TEGUCIGALPA, Honduras — How dire are conditions in Honduras?

It’s one of the poorest and most violent nations in the hemisphere. Anti-government protests have swept the capital. Its president is fending off allegations by U.S. prosecutors that he financed his campaign with narco cash. Hundreds of thousands of citizens have fled.

And now, the Trump administration wants it to sign a migration deal that could require it to take in U.S.-bound asylum seekers.

American officials are seeking to establish “safe third country” deals throughout the region, to diminish the crush of asylum seekers at the U.S. border. Authorities already have pressed Panama and Guatemala to reach such accords. Honduran officials have confirmed talks on migration but have been guarded about the details.

“Honduras and the United States have still not arrived at an agreement,” Deputy Foreign Minister José Isaías Barahona told HRN radio in Honduras on Wednesday. “What we can say is that there are negotiations.”

The closed-door talks have alarmed activists, analysts and opposition politicians in this Central American nation.

“Honduras isn’t a safe country when the levels of violence and impunity are as high as if the country were at war,” said Karla Rivas, coordinator of the Jesuit Migration Network of Central America. “Even Hondurans don’t want to stay here. Why would anyone else?”

Not long ago, Honduras was known as one of the most dangerous nations on the planet. Homicides dropped by nearly half from 2013 to 2017, but the homicide rate is still eight times higher than the U.S. average, according to the Association for a More Just Society, a Honduran nonprofit group. And gang violence is rife. 

Around two-thirds of the population lives in poverty, according to the World Bank. The country was the leading source of migrants apprehended at the U.S. border last month.

Meanwhile, in a possible sign of the deep inroads made by organized crime, the president’s brother is facing trial in federal court in New York on charges he is a major drug trafficker. 

In a revelation that stunned Hondurans, U.S. prosecutors alleged in court documents made public last month that President Juan Orlando Hernández had knowingly benefited from $1.5 million in drug money spent on his 2013 election. The president has denied the allegations and pointed to his record of working with U.S. authorities against narcotrafficking.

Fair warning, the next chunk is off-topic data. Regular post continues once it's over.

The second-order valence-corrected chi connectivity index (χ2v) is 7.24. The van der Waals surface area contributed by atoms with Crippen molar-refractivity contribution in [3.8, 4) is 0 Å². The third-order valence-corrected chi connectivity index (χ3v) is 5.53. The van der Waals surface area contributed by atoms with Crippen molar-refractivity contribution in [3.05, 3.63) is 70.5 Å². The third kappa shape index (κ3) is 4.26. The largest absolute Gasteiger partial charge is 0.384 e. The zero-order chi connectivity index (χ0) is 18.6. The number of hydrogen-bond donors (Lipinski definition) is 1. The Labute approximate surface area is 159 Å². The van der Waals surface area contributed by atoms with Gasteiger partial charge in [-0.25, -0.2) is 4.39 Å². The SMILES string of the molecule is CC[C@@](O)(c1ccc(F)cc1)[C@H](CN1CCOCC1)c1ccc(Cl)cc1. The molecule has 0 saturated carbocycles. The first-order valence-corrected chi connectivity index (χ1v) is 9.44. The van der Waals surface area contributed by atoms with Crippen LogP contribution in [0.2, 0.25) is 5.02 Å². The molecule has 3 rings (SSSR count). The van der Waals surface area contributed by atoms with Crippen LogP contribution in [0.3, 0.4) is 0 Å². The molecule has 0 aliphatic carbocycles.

Local news media have reported that Hernández had agreed during a recent trip to Washington to accept the equivalent of a “safe third country” pact, under a different name. 

The deal, as described by the newspaper La Prensa, would require U.S.-bound asylum seekers fleeing neighboring Nicaragua — and the growing number of Cubans arriving on easy-to-obtain Nicaraguan visas — to seek asylum in Honduras instead of continuing on to the United States.

Foreign Minister Lisandro Rosales said this week that discussions with Washington “aren’t aimed at making Honduras a ‘safe third country.’ ” The agenda, he said, was focused on security, investment and temporary employment programs.

A Trump administration official said no agreement has been signed with Honduras.

“But we did agree to discuss and negotiate with them over the next few weeks additional bilateral agreements on law enforcement information-sharing and regional asylum cooperation,” said the official, who spoke on the condition of anonymity because the official was not authorized to speak on the record about the talks.

A Honduran delegation led by Rosales flew to Washington on Wednesday to continue the discussions.

Analysts and critics say Hernández is trying to reach the asylum accord to improve his standing with Washington at a difficult moment.

“Señor Hernández is utilizing the country for eminently personal interests,” said Jary Dixon Herrera, a congressional deputy from the leftist Libre party.

The president has already faced months of protests over his attempts to privatize some health and education functions. On top of that, he’s been weakened among his supporters by some of his anti-corruption efforts — “a lot of people in his own party believe he went too far,” said James D. Nealon, a former U.S. ambassador to Honduras. 

Hernández is widely perceived to have U.S. support. If he loses that, analysts said, it could be easier for his opponents to bring him down.

Adding to the tension in Honduras is the secrecy surrounding the negotiations. 

“I can’t disguise the fact that I’m worried” about the possible accord, given that the government has not shared details, H. Roberto Herrera Caceres, the national human rights commissioner, told journalists.

Cubans make up the biggest group of “irregular migrants” that have crossed the country this year in an effort to reach the United States, according Honduran government data. Officials have counted more than 16,000. 

Honduran officials say they’ve cracked down on unauthorized migrants. Their numbers dropped from nearly 4,000 in June to 1,562 in August. 

So far, the Trump administration’s efforts to secure “safe third country” deals in Latin America have been frustrated. Mexico and Panama have balked at signing such accords; Guatemala’s president agreed to a deal, but it will need approval by that country’s legislature to take effect.

As a Honduras agreement was being negotiated, the U.S. Supreme Court allowed the Trump administration to temporarily enact a policy to close the asylum system to most migrants applying at the U.S. border. That could prove an even more powerful deterrent than the “safe third country” pacts.

Sheridan reported from Mexico City. Nick Miroff in Washington contributed to this report.